Dana Leigh Marks has been an Immigration Judge in San Francisco since January of 1987. Since 1999 she has served seven two-year terms as President and two two-year terms as Vice President of the NAIJ.
On behalf of NAIJ, she has published numerous scholarly and general circulation articles and has testified to Congress regarding the need to restructure our nation’s Immigration Courts to safeguard judicial independence. Her focus also includes zealously advocating for increased resources and improved working conditions at the Immigration Courts. She frequently speaks to the press regarding Immigration Court issues, making television and radio appearances in English and Spanish. She actively represents the Immigration Judge corps with EOIR and OCIJ to assure the judges’ perspective is represented on all matters affecting judges. She served as lead negotiator to achieve our first collective bargaining agreement and has represented NAIJ and individual members in grievance and discipline negotiations. Judge Marks taught Immigration Law as an adjunct law professor for over a decade and continues to lecture extensively on various immigration law topics to judges, attorneys and journalists at seminars nationally.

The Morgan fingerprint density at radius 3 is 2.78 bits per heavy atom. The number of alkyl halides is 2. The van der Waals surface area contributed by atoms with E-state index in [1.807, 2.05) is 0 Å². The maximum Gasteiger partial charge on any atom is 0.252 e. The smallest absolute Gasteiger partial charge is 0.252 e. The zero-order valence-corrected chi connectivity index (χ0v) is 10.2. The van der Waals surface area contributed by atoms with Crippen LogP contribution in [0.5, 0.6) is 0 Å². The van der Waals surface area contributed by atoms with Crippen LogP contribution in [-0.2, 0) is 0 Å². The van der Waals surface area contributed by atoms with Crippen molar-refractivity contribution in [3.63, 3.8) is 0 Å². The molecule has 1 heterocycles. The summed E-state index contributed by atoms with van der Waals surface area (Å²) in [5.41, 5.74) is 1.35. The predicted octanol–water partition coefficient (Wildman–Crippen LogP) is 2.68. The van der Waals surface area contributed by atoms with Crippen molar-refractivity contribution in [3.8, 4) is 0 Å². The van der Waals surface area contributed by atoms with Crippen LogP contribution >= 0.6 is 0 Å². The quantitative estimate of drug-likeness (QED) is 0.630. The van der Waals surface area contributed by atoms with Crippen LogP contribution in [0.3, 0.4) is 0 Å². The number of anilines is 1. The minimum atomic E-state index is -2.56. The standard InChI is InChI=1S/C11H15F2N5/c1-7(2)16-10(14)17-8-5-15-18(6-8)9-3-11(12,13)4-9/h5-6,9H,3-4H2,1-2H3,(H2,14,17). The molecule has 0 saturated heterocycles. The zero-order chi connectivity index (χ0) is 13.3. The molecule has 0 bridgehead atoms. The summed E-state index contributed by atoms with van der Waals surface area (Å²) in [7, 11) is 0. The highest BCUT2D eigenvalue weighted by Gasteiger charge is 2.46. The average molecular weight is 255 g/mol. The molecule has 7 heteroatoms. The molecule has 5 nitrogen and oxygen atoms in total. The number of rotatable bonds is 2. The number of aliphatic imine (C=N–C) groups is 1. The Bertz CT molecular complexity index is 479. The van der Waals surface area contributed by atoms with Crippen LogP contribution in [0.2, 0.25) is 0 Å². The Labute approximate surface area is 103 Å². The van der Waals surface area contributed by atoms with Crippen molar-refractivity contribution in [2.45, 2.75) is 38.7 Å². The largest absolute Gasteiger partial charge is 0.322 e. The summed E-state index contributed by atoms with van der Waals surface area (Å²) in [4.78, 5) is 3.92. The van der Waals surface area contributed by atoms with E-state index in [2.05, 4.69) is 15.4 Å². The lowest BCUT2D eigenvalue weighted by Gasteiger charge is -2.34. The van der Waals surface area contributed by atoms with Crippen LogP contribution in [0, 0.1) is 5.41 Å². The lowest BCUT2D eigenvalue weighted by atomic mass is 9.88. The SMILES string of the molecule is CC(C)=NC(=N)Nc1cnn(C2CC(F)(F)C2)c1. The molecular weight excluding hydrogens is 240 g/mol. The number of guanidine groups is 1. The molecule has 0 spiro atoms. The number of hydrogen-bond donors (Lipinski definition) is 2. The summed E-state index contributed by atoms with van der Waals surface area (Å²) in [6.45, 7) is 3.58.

Judge Marks was honored in 2006 as a Leader in the Human Rights Struggle by the East Bay Sanctuary Covenant for her years of public service and volunteer work; she received the Clara Foltz Feminist Society award for Woman Alumnae of the Year from Hastings College of the Law in 2002, an honor bestowed on her by the students who found her to be an inspirational graduate; and the Phillip Burton Immigration and Civil Rights Award from the Immigrant Legal Resource Center in 1999 for her judicial leadership, long standing dedication to immigrants and commitment to legal education. Judge Marks continues to serve Hastings as an active member of the Alumni Mentor program.
Judge Joan V. Churchill, Judge Dana Leigh Marks, and Karen Grisez discuss today’s immigration court process, thoughts on how to improve it, and ways lawyers can get involved.
Current and future immigration orders, the legal representation of immigrants, and what actions lawyers can take to help.
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